“Clearer signage with larger font should be installed” around each resort, suggested the researchers. “In particular, to increase seniors’ autonomy to explore the facilities, restrooms need to be easy to find and quick to access.”

The research proposed greater provision of rest areas, including priority seats for senior citizens and people with reduced mobility. “Having these rest spaces can give seniors a sense of safety and encourage them to stay longer in the integrated resort environment,” said the IFTM researchers.

They pointed out the need for staff at integrated resorts to receive proper training on providing senior citizen-friendly service. “Rather than being confined to service counters, staff could patrol the resort in uniform, alert to seniors or other visitors with questions or difficulties,” the research team said.

The study also identified a language barrier between senior-citizen visitors from Macao and some resort workers who had been recruited as imported labourers. “It is suggested that staff who do not speak the local language be rostered to work with at least one speaker of the local language, to ensure that service is equally available to locals and visitors,” the IFTM researchers said.

The research highlighted that being senior citizen-friendly could be good for business. Were such visitors to find the integrated resorts “welcoming and supportive environments”, it might spur them to return to the resorts either for “family gatherings” or independent leisure, and “increase satisfaction” during visits, the IFTM authors said.

The researchers suggested that, “as younger Chinese family members often provided the arrangements and finances for their older family members’ visits to integrated resorts,” marketers could attract a greater number of senior-citizen visitors “by marketing packages for the whole family”.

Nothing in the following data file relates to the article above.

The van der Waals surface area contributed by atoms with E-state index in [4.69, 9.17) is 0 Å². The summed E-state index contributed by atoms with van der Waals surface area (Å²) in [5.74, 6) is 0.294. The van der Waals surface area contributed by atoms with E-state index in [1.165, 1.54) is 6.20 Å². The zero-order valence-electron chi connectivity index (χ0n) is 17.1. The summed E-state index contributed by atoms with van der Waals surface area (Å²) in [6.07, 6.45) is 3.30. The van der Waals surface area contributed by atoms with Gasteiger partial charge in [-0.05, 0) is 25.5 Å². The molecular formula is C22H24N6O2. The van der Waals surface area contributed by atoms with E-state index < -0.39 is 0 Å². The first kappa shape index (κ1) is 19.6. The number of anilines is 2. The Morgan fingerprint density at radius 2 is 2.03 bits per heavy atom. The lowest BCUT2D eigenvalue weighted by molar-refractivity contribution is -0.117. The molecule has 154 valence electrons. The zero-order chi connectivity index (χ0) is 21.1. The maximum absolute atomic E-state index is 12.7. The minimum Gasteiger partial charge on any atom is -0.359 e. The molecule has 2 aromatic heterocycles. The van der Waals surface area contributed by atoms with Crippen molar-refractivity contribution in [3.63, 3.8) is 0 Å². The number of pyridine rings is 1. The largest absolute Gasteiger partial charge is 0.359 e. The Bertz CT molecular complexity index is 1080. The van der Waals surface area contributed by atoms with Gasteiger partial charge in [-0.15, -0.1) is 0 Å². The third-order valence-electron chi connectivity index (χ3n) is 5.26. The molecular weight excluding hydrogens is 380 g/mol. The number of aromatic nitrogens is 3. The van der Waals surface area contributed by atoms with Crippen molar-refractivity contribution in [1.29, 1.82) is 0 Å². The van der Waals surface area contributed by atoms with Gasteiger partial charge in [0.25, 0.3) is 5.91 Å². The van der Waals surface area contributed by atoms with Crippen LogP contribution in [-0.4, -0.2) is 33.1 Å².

A second suggestion was to promote special offerings for groups of senior-citizen visitors. Since the study found this demographic group to be quite price-sensitive as consumers, operators could “increase senior visitors’ buying motivation by providing special discounts for seniors in certain restaurants and stores or for tickets to shows or particular facilities in the integrated resort,” the IFTM researchers proposed.

– The researchers

Ms. Mary Eddy U is a lecturer at the Macao Institute for Tourism Studies (IFTM). She holds a master’s degree from the University of Leicester in the United Kingdom. Her research interests include language learning motivation, and cross-cultural interaction and motivation in education and in tourism.

Ms. Winky Kong holds a bachelor’s degree in Tourism Business Management from IFTM.

IFTM Visiting Assistant Professor Dr. Penny Wan holds a PhD from the University of Hong Kong. Her academic research focuses on sustainable tourism planning, casino gaming/integrated resort management, heritage conservation and management, hospitality services, and urban planning. Dr. Wan has served as an editorial board member and reviewer for several high-profile academic journals in the field of tourism.

– The paper

Mary Eddy U, Winky Kong Tong I and Penny Wan Yim King: “Senior Travelers to Integrated Resorts: Preferences, Consuming Behaviors and Barriers”, Journal of Quality Assurance in Hospitality & Tourism, Volume 21, Issue 3, pages 297-319, 2020.